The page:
It’s certainly not a perfect solution, but it’s pretty close. And it means that any JSON code can be entered into the two boxes, meaning playlist scrobbling is more of a possibility! Further to this, the bookmarklet is extendable, with the possibility of other sites being support to allow scrobbling from them as well!

As with the auto-scrobbling bookmark, I haven’t tested this. I know it won’t work on IE7 or below, there’s a few properties used for positioning of the UI that may not be supported in certain other browsers, but I’m not sure. Try it in a modern browser, and you should find it works! To get it, just click the link below and follow the simple instructions.

Universal Scrobbler :: List Scrobbler

Once you’ve done that, the bookmarklet works differently depending on where you are. If you’re on a BBC page, for a radio programme (I’d assume it’d work for ones that are live and updating their track listing as they go too!), clicking the bookmarklet will grab all the tracks it can find, show a white box in the middle of the page and give you the artist and track details in JSON code. If you’re on the Universal Scrobbler site, a similar white box will appear in the middle of the page and you can put JSON code into the two boxes it contains. When you click “Scrobble All”, it will visibly begin scrobbling (if it doesn’t something’s wrong!), once it’s finished, the box will disappear and you’ll see a confirmation message.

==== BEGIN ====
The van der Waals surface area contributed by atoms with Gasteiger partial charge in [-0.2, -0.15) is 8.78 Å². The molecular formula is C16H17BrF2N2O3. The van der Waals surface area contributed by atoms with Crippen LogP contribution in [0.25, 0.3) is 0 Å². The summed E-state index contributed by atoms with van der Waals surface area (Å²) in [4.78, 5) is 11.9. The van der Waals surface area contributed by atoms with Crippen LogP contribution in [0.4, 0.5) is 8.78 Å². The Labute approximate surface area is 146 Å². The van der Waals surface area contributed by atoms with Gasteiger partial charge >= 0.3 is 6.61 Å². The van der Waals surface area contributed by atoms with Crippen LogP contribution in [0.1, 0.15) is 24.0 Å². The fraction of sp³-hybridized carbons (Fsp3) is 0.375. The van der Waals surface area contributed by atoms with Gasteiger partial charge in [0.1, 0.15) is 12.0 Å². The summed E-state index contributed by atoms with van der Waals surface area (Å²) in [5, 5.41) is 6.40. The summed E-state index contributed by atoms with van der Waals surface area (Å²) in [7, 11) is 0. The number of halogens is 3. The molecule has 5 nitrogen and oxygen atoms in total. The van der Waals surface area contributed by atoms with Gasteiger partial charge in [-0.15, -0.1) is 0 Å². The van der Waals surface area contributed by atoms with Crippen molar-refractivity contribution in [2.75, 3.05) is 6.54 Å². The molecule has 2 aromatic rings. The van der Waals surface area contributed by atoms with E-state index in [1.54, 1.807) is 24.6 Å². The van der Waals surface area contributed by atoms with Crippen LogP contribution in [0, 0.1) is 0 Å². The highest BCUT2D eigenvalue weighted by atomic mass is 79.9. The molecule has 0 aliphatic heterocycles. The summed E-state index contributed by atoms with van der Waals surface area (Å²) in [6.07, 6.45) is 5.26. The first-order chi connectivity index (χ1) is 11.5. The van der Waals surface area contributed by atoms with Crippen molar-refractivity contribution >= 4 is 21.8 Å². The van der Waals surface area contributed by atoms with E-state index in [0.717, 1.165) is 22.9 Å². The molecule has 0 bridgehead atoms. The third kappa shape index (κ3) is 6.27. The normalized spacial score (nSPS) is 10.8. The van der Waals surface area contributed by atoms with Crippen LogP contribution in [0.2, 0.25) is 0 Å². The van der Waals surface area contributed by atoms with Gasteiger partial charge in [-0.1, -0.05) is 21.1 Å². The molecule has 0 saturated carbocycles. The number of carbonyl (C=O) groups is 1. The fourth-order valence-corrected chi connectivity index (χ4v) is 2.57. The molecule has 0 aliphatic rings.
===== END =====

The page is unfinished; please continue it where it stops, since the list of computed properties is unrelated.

Hopefully something here will be useful for someone else to enjoy too!

Useful Links

 Universal Scrobbler

 Universal Scrobbler Last.Fm group page

 Universal Scrobbler’s creator on Last.Fm, OnDistantShores